Today I received an excellent question on my SIGNING FAMILIES FACEBOOK page. It was a very caring grandmother requesting information about First Signs for her young four year old granddaughter who is having sensory and learning challenges.. Where should they start? How can the school support their efforts and vice versa?
I have added a slideshow at the end of this blog to help answer this question.
Here are my basic rules for teaching sign to children whether they are deaf / hard of hearing or have developmental challenges. (These rules also can apply to teaching children “just because”.. which makes me all happy inside to think that so many are learning ASL for fun and to make communication bridges.)
1- Introduce signs that are in the child’s enviroment. Concrete signs. Daily activities or objects. Nothing that is abstract or not pertinent.
2- I always suggest learning a few signs such as MORE, WANT and FINISHED at the onset of ASL learning, too. These not only help with transitions but also can help with promoting positive behaviors.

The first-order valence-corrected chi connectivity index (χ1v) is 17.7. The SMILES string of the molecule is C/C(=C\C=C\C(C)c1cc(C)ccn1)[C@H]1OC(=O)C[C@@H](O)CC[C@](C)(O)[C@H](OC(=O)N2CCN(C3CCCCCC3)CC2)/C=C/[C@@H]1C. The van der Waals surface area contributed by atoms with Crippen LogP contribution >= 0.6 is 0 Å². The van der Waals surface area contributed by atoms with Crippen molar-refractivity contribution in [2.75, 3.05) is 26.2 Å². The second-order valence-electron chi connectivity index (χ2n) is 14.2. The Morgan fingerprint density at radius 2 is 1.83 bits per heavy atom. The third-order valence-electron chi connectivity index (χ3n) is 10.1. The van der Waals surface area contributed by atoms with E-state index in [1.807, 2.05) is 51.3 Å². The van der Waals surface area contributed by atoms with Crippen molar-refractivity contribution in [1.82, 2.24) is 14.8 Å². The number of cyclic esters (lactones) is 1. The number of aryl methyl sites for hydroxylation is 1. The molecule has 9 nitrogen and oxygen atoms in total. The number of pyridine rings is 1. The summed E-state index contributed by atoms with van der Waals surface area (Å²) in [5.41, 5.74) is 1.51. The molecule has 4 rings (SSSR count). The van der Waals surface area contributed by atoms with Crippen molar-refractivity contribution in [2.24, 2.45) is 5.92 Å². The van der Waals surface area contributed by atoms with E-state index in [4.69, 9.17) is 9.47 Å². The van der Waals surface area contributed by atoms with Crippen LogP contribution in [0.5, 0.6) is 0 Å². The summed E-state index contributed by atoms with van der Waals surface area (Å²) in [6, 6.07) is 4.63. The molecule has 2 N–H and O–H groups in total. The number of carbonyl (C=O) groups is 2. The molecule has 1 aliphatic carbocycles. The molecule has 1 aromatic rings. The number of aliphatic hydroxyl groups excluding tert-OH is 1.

3- Signs like I LOVE YOU and GOOD JOB will help the older child who is learning sign language feel comfortable.
4- Don’t use ASL in isolation. Have everyone in the child’s immediate environment learn ASL so that the child is an equal member of the family. Nothing is worse than a holiday celebration, an incidental conversation or a trip to the store where people are chatting all around you but you understand virtually nothing or very little. This is the scenario that has been retold to me time and time again by my deaf friends.
5- Learn only FIVE to TEN signs at a time. Your child will be able to tackle more, but try to learn and introduce the new signs in to your basic everyday conversation. Anymore than that and you may feel overwhelmed.
6. Involve your child in to the local deaf community. And, yourselves! There is a wonderful deaf community waiting to embrace you and share the rich culture that has been part of the fabric of Deaf Life here in the United States.